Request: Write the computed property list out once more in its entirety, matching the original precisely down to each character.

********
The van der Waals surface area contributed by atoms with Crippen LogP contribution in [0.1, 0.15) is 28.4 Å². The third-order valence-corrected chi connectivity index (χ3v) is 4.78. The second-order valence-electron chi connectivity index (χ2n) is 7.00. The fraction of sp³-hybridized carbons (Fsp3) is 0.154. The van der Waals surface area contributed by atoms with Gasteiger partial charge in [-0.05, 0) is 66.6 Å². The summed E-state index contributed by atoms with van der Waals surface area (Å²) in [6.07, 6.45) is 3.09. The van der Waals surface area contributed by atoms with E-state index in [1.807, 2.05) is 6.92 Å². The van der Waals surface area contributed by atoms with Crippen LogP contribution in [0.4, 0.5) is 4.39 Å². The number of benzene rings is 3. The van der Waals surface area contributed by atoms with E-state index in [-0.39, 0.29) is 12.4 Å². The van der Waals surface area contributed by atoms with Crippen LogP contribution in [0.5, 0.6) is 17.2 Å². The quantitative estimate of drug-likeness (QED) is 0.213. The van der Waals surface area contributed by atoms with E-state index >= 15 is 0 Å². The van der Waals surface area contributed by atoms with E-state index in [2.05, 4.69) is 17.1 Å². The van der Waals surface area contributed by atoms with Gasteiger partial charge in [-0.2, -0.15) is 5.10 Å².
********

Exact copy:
The van der Waals surface area contributed by atoms with Crippen LogP contribution in [0.1, 0.15) is 28.4 Å². The third-order valence-corrected chi connectivity index (χ3v) is 4.78. The second-order valence-electron chi connectivity index (χ2n) is 7.00. The fraction of sp³-hybridized carbons (Fsp3) is 0.154. The van der Waals surface area contributed by atoms with Gasteiger partial charge in [-0.05, 0) is 66.6 Å². The summed E-state index contributed by atoms with van der Waals surface area (Å²) in [6.07, 6.45) is 3.09. The van der Waals surface area contributed by atoms with E-state index in [1.807, 2.05) is 6.92 Å². The van der Waals surface area contributed by atoms with Crippen LogP contribution in [0.4, 0.5) is 4.39 Å². The number of benzene rings is 3. The van der Waals surface area contributed by atoms with E-state index in [-0.39, 0.29) is 12.4 Å². The van der Waals surface area contributed by atoms with Crippen LogP contribution in [0.5, 0.6) is 17.2 Å². The quantitative estimate of drug-likeness (QED) is 0.213. The van der Waals surface area contributed by atoms with E-state index >= 15 is 0 Å². The van der Waals surface area contributed by atoms with E-state index in [2.05, 4.69) is 17.1 Å². The van der Waals surface area contributed by atoms with Gasteiger partial charge in [-0.2, -0.15) is 5.10 Å².